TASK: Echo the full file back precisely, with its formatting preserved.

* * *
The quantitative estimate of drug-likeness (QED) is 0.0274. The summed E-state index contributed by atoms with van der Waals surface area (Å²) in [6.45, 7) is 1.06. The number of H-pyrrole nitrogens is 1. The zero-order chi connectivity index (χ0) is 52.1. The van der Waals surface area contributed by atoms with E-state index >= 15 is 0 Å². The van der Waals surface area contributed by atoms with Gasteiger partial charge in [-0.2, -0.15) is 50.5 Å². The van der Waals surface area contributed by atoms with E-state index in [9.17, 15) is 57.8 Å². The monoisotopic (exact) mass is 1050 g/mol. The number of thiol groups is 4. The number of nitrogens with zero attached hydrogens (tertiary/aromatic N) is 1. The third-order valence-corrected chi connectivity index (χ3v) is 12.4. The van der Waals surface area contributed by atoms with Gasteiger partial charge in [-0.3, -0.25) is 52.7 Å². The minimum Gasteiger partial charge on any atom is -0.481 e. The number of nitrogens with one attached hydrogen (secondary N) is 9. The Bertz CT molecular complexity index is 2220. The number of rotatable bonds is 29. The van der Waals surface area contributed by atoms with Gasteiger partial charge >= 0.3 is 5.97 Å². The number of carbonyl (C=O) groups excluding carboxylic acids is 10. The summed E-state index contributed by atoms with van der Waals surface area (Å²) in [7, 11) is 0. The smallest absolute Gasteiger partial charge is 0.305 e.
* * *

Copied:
The quantitative estimate of drug-likeness (QED) is 0.0274. The summed E-state index contributed by atoms with van der Waals surface area (Å²) in [6.45, 7) is 1.06. The number of H-pyrrole nitrogens is 1. The zero-order chi connectivity index (χ0) is 52.1. The van der Waals surface area contributed by atoms with E-state index >= 15 is 0 Å². The van der Waals surface area contributed by atoms with Gasteiger partial charge in [-0.2, -0.15) is 50.5 Å². The van der Waals surface area contributed by atoms with E-state index in [9.17, 15) is 57.8 Å². The monoisotopic (exact) mass is 1050 g/mol. The number of thiol groups is 4. The number of nitrogens with zero attached hydrogens (tertiary/aromatic N) is 1. The third-order valence-corrected chi connectivity index (χ3v) is 12.4. The van der Waals surface area contributed by atoms with Gasteiger partial charge in [-0.3, -0.25) is 52.7 Å². The minimum Gasteiger partial charge on any atom is -0.481 e. The number of nitrogens with one attached hydrogen (secondary N) is 9. The Bertz CT molecular complexity index is 2220. The number of rotatable bonds is 29. The van der Waals surface area contributed by atoms with Gasteiger partial charge >= 0.3 is 5.97 Å². The number of carbonyl (C=O) groups excluding carboxylic acids is 10. The summed E-state index contributed by atoms with van der Waals surface area (Å²) in [7, 11) is 0. The smallest absolute Gasteiger partial charge is 0.305 e.